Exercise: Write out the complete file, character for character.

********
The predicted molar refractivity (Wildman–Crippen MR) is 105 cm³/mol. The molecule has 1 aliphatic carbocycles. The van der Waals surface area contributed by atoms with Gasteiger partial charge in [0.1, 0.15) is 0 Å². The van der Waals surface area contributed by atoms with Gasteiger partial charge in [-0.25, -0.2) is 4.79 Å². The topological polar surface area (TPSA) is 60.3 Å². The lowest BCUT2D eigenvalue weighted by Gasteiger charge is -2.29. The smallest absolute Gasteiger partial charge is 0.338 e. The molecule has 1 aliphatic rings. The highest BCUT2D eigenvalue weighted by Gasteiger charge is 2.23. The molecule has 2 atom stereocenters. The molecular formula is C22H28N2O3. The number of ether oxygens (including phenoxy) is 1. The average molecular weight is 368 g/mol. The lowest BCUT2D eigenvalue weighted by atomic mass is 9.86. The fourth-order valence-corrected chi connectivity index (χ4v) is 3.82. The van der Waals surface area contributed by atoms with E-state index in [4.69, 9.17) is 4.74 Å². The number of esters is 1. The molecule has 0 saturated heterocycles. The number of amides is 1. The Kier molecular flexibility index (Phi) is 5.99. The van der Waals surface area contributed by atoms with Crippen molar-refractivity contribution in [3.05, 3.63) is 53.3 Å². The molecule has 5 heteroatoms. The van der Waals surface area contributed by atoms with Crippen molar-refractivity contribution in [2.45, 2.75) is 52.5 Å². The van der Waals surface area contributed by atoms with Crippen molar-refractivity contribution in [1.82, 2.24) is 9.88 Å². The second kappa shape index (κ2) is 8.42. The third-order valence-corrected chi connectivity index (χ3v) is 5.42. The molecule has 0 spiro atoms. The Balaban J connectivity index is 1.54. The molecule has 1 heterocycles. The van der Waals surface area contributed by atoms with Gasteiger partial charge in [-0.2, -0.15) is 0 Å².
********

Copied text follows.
The predicted molar refractivity (Wildman–Crippen MR) is 105 cm³/mol. The molecule has 1 aliphatic carbocycles. The van der Waals surface area contributed by atoms with Gasteiger partial charge in [0.1, 0.15) is 0 Å². The van der Waals surface area contributed by atoms with Gasteiger partial charge in [-0.25, -0.2) is 4.79 Å². The topological polar surface area (TPSA) is 60.3 Å². The lowest BCUT2D eigenvalue weighted by Gasteiger charge is -2.29. The smallest absolute Gasteiger partial charge is 0.338 e. The molecule has 1 aliphatic rings. The highest BCUT2D eigenvalue weighted by Gasteiger charge is 2.23. The molecule has 2 atom stereocenters. The molecular formula is C22H28N2O3. The number of ether oxygens (including phenoxy) is 1. The average molecular weight is 368 g/mol. The lowest BCUT2D eigenvalue weighted by atomic mass is 9.86. The fourth-order valence-corrected chi connectivity index (χ4v) is 3.82. The van der Waals surface area contributed by atoms with E-state index in [4.69, 9.17) is 4.74 Å². The number of esters is 1. The molecule has 0 saturated heterocycles. The number of amides is 1. The Kier molecular flexibility index (Phi) is 5.99. The van der Waals surface area contributed by atoms with Crippen molar-refractivity contribution in [3.05, 3.63) is 53.3 Å². The molecule has 5 heteroatoms. The van der Waals surface area contributed by atoms with Crippen molar-refractivity contribution in [2.45, 2.75) is 52.5 Å². The van der Waals surface area contributed by atoms with Crippen molar-refractivity contribution in [1.82, 2.24) is 9.88 Å². The second kappa shape index (κ2) is 8.42. The third-order valence-corrected chi connectivity index (χ3v) is 5.42. The molecule has 0 spiro atoms. The Balaban J connectivity index is 1.54. The molecule has 1 heterocycles. The van der Waals surface area contributed by atoms with Gasteiger partial charge in [-0.2, -0.15) is 0 Å².